The Vatican says the late Popes John Paul II and John XXIII will be declared saints in a joint ceremony on April 27, 2014.
Pope Francis made the announcement Monday during a meeting of cardinals at the Vatican.
The Polish Pope John Paul II and Italian Pope John XXIII are two of the 20th century’s most influential Church leaders. The decision to canonize them together is seen by many as an attempt to bridge a divide within Catholicism as each pope has their admirers and critics.
Pope John Paul II, the first non-Italian pope in four centuries, led the Roman Catholic Church from 1978 to 2005 – during the fall of communism, including in his native country of Poland. He is credited with curing a Costa Rican woman with severe brain injury and healing a French nun of Parkinson’s disease.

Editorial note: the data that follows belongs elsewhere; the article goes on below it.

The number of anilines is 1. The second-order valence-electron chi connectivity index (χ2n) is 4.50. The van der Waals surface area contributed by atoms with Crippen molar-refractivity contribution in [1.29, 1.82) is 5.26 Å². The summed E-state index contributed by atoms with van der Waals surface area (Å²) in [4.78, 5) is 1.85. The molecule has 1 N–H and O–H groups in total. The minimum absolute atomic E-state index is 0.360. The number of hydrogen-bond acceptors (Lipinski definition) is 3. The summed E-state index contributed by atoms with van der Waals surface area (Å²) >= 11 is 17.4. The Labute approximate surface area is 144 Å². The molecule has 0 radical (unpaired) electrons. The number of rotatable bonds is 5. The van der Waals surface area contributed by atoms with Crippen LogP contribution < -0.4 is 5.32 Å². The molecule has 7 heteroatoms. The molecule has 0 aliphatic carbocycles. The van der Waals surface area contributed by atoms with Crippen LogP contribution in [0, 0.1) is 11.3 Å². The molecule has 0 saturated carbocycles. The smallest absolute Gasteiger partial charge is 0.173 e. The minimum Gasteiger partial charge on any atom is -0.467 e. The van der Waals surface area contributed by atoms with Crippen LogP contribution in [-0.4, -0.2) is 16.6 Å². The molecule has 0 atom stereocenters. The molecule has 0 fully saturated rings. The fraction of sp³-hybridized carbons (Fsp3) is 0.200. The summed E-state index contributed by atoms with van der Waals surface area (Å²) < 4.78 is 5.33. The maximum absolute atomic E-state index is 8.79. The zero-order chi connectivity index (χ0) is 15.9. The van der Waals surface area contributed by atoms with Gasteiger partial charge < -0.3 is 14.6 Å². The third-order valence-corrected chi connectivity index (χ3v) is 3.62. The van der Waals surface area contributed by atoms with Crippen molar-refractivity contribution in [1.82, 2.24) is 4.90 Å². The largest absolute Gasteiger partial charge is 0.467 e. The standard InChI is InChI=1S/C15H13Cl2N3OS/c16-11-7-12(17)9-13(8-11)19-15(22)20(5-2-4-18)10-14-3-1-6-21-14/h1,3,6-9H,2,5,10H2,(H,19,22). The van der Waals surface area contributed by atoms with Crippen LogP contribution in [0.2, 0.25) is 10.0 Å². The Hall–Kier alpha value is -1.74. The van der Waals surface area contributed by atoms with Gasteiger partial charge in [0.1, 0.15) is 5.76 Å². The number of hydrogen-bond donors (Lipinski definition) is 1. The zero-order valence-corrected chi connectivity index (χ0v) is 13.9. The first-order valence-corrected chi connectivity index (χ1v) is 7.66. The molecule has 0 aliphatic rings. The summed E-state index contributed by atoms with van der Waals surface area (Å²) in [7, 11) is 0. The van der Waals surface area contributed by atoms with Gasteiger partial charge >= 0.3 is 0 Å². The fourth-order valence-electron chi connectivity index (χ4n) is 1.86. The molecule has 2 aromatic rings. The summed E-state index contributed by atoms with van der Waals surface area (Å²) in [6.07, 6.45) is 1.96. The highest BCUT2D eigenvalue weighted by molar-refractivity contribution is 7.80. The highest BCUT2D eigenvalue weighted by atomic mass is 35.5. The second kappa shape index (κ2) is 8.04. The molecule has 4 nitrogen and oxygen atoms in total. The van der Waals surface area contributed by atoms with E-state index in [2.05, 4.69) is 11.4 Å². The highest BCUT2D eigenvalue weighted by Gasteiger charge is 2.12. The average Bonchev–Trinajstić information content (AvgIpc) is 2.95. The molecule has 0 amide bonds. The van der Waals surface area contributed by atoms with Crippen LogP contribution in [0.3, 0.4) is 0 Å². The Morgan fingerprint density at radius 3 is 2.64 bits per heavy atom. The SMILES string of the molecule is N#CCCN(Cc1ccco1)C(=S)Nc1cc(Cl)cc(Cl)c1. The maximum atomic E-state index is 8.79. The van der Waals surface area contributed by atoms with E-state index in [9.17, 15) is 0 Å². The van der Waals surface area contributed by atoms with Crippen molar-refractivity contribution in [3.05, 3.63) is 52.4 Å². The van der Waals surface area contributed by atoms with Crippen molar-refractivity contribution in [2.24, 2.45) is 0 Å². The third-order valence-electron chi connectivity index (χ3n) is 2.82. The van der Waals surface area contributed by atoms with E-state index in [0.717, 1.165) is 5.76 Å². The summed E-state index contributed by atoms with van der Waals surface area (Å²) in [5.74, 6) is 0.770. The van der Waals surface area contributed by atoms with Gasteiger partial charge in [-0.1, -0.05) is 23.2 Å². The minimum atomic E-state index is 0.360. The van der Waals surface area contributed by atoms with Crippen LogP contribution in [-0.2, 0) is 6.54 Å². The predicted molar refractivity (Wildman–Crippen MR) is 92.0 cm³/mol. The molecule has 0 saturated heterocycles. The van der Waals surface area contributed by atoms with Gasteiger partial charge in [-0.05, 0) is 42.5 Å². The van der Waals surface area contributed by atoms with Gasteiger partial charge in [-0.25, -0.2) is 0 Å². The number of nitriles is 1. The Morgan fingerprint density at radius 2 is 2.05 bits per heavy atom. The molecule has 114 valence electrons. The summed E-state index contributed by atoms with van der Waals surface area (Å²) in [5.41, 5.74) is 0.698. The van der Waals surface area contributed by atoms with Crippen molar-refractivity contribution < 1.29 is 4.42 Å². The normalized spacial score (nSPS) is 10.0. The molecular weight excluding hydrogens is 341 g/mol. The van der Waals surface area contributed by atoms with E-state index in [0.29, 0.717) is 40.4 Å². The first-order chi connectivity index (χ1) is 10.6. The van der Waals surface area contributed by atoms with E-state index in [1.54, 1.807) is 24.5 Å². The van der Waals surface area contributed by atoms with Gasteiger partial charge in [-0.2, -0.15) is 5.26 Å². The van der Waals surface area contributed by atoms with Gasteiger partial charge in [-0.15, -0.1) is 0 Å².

Pope John XXIII was pontiff from 1958 through 1963 and is credited with organizing the Second Vatican Council, which overhauled the Church’s rituals, and with reaching out to other faiths. Only one miracle, the curing of an Italian nun, is associated with Pope John, but the current Pope Francis waived the customary rules requiring a second miracle.
(Main photo, of the tomb of Pope John Paul II in the Vatican: (c) The Sofia Globe)